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One cliff avoided, another one coming

Fiscal deal was necessary, but came up short on cuts, reform

Once upon a time, in a momentary glimmer of self-awareness, Republicans and Democrats in Washington decided the only way they could tackle a debt crisis was by threatening themselves – and the country – with economic disaster. It was the summer of 2011, and lawmakers and the White House vowed to come up with a debt plan by New Year’s Day 2013 or inflict extraordinary cuts on government budgets. The prospect of those “sequester” cuts, when combined with a series of tax increases scheduled for the same date, would theoretically provide everyone enough incentive to do what everyone knew they should be doing all along.

It didn’t work.

The “fiscal cliff” deal struck by the Senate and House this week – with a late assist from Vice President Joe Biden – did little if anything to tame the debt or the factors that contribute to it. It didn’t overhaul the individual tax code or begin reform that would revamp and repair Medicare and Social Security. It didn’t even eliminate sequester cuts, instead putting them off for two months.

In fact, there was little in the way of spending cuts at all. But Republicans complaining about that now are conveniently forgetting that just weeks ago, they walked away from promised spending cuts and a slowing of Social Security cost-of-living increases, all because they couldn’t stomach what they ended up settling for anyway, which is taxes rising on the wealthy.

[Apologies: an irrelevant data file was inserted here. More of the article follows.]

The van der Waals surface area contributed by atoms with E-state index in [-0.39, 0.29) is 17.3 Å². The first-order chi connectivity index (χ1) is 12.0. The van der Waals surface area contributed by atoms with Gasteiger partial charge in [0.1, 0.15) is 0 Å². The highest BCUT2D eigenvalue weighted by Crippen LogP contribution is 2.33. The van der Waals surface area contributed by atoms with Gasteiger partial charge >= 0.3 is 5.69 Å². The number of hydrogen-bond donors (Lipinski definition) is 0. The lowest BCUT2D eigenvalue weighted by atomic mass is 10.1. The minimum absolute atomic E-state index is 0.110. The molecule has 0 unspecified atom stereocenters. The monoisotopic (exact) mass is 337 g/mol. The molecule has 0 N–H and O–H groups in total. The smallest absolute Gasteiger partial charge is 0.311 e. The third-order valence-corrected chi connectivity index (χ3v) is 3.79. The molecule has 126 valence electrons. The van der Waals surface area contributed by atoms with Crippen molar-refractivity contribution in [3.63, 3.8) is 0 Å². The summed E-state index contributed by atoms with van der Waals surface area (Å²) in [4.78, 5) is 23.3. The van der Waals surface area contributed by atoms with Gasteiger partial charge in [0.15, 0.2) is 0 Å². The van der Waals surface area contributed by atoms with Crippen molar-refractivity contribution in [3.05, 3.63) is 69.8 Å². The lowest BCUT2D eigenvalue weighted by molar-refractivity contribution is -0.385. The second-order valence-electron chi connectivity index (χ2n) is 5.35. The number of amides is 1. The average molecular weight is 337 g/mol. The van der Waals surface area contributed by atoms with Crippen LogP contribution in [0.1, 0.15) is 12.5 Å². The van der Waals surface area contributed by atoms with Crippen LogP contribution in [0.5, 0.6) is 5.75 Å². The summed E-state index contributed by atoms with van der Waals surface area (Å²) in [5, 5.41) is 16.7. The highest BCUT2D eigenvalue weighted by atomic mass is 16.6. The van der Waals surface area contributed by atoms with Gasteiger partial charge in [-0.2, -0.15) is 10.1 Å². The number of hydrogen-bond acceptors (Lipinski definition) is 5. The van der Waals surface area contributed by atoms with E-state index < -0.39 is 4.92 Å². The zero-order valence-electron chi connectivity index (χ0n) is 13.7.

The deal did take a small step in the right direction with $600 billion in new revenue, and it dodged the economic blow that would’ve come from tax cuts expiring for most Americans, the middle class being hit with an additional bill from the alternative minimum tax, and unemployment benefits ending for millions.

In the end, President Obama also got most of the tax hikes on the wealthy he’s been promising since he was Candidate Obama in 2008. Those hikes are part of a balanced approach the president has advocated, including social spending cuts and reform, and he offered $930 billion in unspecified cuts while negotiating with House Speaker John Boehner last month. But Obama seemed to move the goal posts a bit this week, hinting that cuts would have to be met with an equal amount of new revenue from taxes.

Some Democrats are resisting the prospect of any social spending cuts, and they’re wrongly claiming that Medicare and Social Security are just fine as is. Republicans, and Americans, should hold Obama to his promise, and they’ll have the opportunity to do so in two months when Congress reaches the debt ceiling.

That’s one more thing this week’s deal didn’t do – raise the debt ceiling so that the country can pay its bills and avoid a devastating default. Another cliff is coming, and although Obama rightly points out that debt negotiations and the debt-ceiling debate are two separate discussions, the timing of sequester cuts with the impending default means they’ll likely be linked.

When that happens, Obama should continue down the balanced debt reduction path he traveled last month. Republicans, no longer yoked to resisting tax rate increases for the rich, should pursue the tax reform some in the GOP floated in previous negotiations.

To do otherwise would result in short-term calamity if the country is allowed to go into default – and long-term catastrophe if the country’s debt continues to soar. Either should be enough to bring lawmakers together, but as we know by now, that’s just another Washington fairy tale.

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